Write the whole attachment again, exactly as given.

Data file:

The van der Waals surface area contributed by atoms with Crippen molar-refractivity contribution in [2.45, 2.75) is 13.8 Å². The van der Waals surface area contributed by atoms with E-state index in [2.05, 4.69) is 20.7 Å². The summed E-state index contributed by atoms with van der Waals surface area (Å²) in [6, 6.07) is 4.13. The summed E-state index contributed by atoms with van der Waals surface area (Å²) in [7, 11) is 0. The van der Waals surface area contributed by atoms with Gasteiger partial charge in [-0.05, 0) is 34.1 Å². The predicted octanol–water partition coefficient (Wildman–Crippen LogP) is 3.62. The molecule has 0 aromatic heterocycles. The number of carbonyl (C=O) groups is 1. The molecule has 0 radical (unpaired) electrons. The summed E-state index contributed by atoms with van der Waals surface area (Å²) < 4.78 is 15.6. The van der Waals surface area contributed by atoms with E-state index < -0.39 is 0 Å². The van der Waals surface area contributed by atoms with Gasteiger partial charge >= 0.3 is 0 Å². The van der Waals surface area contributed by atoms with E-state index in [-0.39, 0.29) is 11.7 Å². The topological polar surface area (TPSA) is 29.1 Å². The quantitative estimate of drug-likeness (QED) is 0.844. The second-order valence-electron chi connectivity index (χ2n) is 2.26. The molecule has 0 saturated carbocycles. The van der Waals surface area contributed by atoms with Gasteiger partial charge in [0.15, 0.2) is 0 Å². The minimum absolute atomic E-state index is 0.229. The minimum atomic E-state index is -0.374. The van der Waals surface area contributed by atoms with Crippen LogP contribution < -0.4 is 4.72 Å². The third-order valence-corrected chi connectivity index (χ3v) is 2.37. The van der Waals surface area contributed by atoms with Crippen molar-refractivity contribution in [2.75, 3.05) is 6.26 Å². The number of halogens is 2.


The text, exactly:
The van der Waals surface area contributed by atoms with Crippen molar-refractivity contribution in [2.45, 2.75) is 13.8 Å². The van der Waals surface area contributed by atoms with E-state index in [2.05, 4.69) is 20.7 Å². The summed E-state index contributed by atoms with van der Waals surface area (Å²) in [6, 6.07) is 4.13. The summed E-state index contributed by atoms with van der Waals surface area (Å²) in [7, 11) is 0. The van der Waals surface area contributed by atoms with Gasteiger partial charge in [-0.05, 0) is 34.1 Å². The predicted octanol–water partition coefficient (Wildman–Crippen LogP) is 3.62. The molecule has 0 aromatic heterocycles. The number of carbonyl (C=O) groups is 1. The molecule has 0 radical (unpaired) electrons. The summed E-state index contributed by atoms with van der Waals surface area (Å²) < 4.78 is 15.6. The van der Waals surface area contributed by atoms with E-state index < -0.39 is 0 Å². The van der Waals surface area contributed by atoms with Gasteiger partial charge >= 0.3 is 0 Å². The van der Waals surface area contributed by atoms with E-state index in [-0.39, 0.29) is 11.7 Å². The topological polar surface area (TPSA) is 29.1 Å². The quantitative estimate of drug-likeness (QED) is 0.844. The second-order valence-electron chi connectivity index (χ2n) is 2.26. The molecule has 0 saturated carbocycles. The van der Waals surface area contributed by atoms with Gasteiger partial charge in [0.15, 0.2) is 0 Å². The minimum absolute atomic E-state index is 0.229. The minimum atomic E-state index is -0.374. The van der Waals surface area contributed by atoms with Crippen LogP contribution < -0.4 is 4.72 Å². The third-order valence-corrected chi connectivity index (χ3v) is 2.37. The van der Waals surface area contributed by atoms with Crippen molar-refractivity contribution in [2.75, 3.05) is 6.26 Å². The number of halogens is 2.